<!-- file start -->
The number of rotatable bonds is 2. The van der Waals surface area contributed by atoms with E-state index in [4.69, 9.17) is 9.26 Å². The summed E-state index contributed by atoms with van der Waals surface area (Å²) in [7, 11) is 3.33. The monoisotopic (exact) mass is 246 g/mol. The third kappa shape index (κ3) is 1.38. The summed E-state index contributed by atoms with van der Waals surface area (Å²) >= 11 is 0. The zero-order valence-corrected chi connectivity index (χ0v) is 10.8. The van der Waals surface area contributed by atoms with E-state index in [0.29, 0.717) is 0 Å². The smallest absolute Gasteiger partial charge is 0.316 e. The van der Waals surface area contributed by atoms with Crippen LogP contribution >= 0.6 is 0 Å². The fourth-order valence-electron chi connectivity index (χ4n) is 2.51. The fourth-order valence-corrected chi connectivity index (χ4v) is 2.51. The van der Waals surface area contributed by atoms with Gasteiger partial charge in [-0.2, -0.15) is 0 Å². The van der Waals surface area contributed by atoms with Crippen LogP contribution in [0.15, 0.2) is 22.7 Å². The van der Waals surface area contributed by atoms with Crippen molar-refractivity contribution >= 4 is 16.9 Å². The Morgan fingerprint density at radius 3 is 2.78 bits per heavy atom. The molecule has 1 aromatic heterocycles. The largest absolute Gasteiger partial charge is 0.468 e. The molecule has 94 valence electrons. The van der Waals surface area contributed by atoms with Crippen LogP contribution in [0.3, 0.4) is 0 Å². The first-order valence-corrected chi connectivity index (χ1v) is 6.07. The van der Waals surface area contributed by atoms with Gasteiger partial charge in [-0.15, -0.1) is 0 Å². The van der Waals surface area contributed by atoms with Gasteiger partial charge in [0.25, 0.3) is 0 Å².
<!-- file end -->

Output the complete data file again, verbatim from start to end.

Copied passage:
The number of rotatable bonds is 2. The van der Waals surface area contributed by atoms with E-state index in [4.69, 9.17) is 9.26 Å². The summed E-state index contributed by atoms with van der Waals surface area (Å²) in [7, 11) is 3.33. The monoisotopic (exact) mass is 246 g/mol. The third kappa shape index (κ3) is 1.38. The summed E-state index contributed by atoms with van der Waals surface area (Å²) >= 11 is 0. The zero-order valence-corrected chi connectivity index (χ0v) is 10.8. The van der Waals surface area contributed by atoms with E-state index in [0.29, 0.717) is 0 Å². The smallest absolute Gasteiger partial charge is 0.316 e. The van der Waals surface area contributed by atoms with Crippen LogP contribution >= 0.6 is 0 Å². The fourth-order valence-electron chi connectivity index (χ4n) is 2.51. The fourth-order valence-corrected chi connectivity index (χ4v) is 2.51. The van der Waals surface area contributed by atoms with Gasteiger partial charge in [-0.2, -0.15) is 0 Å². The van der Waals surface area contributed by atoms with Crippen LogP contribution in [0.15, 0.2) is 22.7 Å². The van der Waals surface area contributed by atoms with Crippen molar-refractivity contribution >= 4 is 16.9 Å². The Morgan fingerprint density at radius 3 is 2.78 bits per heavy atom. The molecule has 1 aromatic heterocycles. The largest absolute Gasteiger partial charge is 0.468 e. The molecule has 94 valence electrons. The van der Waals surface area contributed by atoms with Crippen LogP contribution in [0.3, 0.4) is 0 Å². The first-order valence-corrected chi connectivity index (χ1v) is 6.07. The van der Waals surface area contributed by atoms with Gasteiger partial charge in [-0.15, -0.1) is 0 Å². The van der Waals surface area contributed by atoms with Gasteiger partial charge in [0.25, 0.3) is 0 Å².